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Leadership Training That Helps Prevent Workplace Violence

By Holly Mockus   |   

As summer temperatures rise, tempers can flare at work. However, workplace conflicts and violence are a year-round occurrence, threatening the health and safety of frontline workers everywhere.

Every year, according to the Bureau of Labor Statistics, around 20,000 private sector employees experience injuries related to workplace violence, including 400 deaths. Workplace arguments and fights can damage your company’s reputation, expose you to lawsuits and hinder recruitment. No one wants to work at a company where they don’t feel safe.

Manufacturers use risk assessments, background checks, and surveillance systems to reduce workplace violence. De-escalating conflicts can prevent many incidents before they occur.

Managers and supervisors with the proper leadership training can help ease tensions by uncovering and addressing problems before the situation turns violent. They can learn how to deal with difficult employees, conduct uncomfortable conversations, and know when and how to resort to disciplinary actions.

Below are three ways we like to help turn managers into leaders who can provide a sense of calm to the workplace.

Eliminate barriers with difficult employees
Difficult employees behave in ways that are challenging to deal with as a leader. They tend to disagree or argue with others. They can be mean or aggressive or ignore important rules and processes. And some employees will be difficult just to attract attention.

Before judging these employees, managers and supervisors should discover what’s bothering them by asking questions, listening, and observing.

Some employees become agitated because they don’t fully understand what they need to do to succeed. They are unclear about how their success is measured and why their job is important to customers and coworkers.

Studies show that over 50% of people don’t fully understand their jobs. This group is prone to underperforming and causing problems. To fix this, ensure they are fully trained to know why their role is critical to product quality and workplace safety. Help them understand why company policies and procedures are important and seek their ideas on how to make improvements.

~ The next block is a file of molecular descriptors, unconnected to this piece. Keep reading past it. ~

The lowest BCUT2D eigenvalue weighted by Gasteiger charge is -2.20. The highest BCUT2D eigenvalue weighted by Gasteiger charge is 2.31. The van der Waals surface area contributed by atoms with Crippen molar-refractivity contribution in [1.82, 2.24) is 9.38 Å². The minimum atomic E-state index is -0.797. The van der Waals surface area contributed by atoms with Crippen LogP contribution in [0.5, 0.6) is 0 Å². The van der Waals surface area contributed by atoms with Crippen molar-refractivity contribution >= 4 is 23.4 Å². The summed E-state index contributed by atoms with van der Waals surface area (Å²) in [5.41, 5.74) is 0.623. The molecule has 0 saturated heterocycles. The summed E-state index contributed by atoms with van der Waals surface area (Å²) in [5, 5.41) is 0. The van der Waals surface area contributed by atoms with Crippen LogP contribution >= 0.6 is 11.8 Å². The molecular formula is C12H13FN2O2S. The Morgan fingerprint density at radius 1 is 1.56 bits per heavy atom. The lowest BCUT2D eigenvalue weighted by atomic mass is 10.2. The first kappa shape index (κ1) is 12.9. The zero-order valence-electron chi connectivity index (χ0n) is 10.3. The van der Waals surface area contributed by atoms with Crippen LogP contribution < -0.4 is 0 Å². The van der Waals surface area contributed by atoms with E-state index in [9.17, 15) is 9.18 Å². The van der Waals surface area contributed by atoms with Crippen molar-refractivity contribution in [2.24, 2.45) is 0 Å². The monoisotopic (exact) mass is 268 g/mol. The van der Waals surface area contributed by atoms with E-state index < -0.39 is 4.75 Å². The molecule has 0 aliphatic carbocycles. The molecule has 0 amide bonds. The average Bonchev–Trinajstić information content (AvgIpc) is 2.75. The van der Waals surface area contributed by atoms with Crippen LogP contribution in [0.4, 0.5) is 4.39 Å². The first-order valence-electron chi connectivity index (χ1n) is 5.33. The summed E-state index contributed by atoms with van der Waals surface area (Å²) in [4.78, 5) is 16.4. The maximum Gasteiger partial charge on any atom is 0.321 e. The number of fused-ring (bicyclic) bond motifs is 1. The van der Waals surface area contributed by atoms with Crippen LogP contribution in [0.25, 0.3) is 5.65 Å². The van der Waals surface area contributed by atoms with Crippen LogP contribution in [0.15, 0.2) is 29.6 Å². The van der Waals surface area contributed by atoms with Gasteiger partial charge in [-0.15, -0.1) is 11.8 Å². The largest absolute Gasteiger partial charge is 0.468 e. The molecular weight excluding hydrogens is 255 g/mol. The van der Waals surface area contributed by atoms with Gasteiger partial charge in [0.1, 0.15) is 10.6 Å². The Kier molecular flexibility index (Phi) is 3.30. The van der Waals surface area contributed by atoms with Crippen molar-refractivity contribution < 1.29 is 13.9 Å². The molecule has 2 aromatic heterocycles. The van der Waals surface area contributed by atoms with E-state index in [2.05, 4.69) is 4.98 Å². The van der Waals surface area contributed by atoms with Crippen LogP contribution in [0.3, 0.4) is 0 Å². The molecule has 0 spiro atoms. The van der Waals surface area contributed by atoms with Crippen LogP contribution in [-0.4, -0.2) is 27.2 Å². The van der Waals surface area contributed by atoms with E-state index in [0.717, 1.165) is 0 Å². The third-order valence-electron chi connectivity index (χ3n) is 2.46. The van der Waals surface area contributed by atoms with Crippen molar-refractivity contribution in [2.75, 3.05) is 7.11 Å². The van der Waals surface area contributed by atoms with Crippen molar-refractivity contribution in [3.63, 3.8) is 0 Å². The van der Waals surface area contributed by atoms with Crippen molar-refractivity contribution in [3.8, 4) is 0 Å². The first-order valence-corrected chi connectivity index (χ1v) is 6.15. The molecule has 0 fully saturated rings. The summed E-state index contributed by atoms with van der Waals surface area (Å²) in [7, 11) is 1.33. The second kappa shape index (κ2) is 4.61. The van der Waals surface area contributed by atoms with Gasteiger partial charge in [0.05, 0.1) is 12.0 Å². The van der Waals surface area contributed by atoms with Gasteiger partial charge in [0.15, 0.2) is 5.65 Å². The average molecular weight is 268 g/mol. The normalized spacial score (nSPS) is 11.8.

If they don’t like their job and coworkers, find ways to rotate their tasks and try to change the people they work with. Address any issues that might make them feel uncomfortable and unsafe. Try giving them more frequent feedback or asking a few personal questions to get to know them better. Complaints and problems should be identified and addressed as early as possible. If these efforts fail, managers and supervisors should escalate the problem to their superintendents, managers, or human resources representatives.

Training can help supervisors and managers who are uncomfortable with difficult employee conversations.

Actively listen and conduct difficult conversations
Making this connection with frontline workers is difficult without active listening skills and the ability to conduct difficult conversations. We train managers and supervisors on the basics of active listening, which is vital for every employee, including the complainers.

You must listen and decipher what they’re saying and then turn that into something actionable. Following through on those conversations is essential so employees see the company cares enough to act on their concerns or questions.

Training can also help supervisors and managers who are uncomfortable having difficult conversations with employees. Difficult conversations come in many forms, from helping people correct poor performance or behaviors to changing policies or communicating layoffs. Addressing these conversations early, directly, and confidently can help avoid unnecessary conflicts.

We train leaders to prepare for these conversations and stay on track to pursue a clear goal or outcome. Difficult conversations require research to collect all the information needed to talk about a specific event or pattern of bad behaviors, and lots of practice before meeting with the employee.   

Deliver disciplinary actions, if needed
When the first two steps fail to address the behavior of a difficult employee, it might become necessary to resort to disciplinary action, especially in a production environment where health and safety are critical. When that happens, managers and supervisors should understand their role in the process and how to accomplish it legally, effectively, and fairly without provoking an incident.

Disciplinary action is not intended to punish employees but rather to help them understand that there is a performance problem or an opportunity for improvement. And then allow them to take the right action and correct it.  

Managers and supervisors might not have the authority to act in all instances. But they are still responsible for escalating the problem, informing their managers and human resources, and recording the incident in the employee’s file. They must know the company policy and legal or union requirements. 

Actions should be privately  with human resources, a support person, or witness as appropriate. The employee may be eligible for a support person or union representative to attend the meeting. As a last step, the actions should be recorded in the employee’s file. And throughout the process, the manager or supervisor should be firm yet maintain empathy and professionalism to avoid an employee outburst or confrontation.

Intertek Alchemy offers courses for all three of these steps and other leadership skills like anger management, handling employee complaints, performance evaluations, providing constructive feedback, and valuing differences.

We also provide active shooter courses for employees and safety experts who manage readiness and emergency response plans. Contact us to learn more.   

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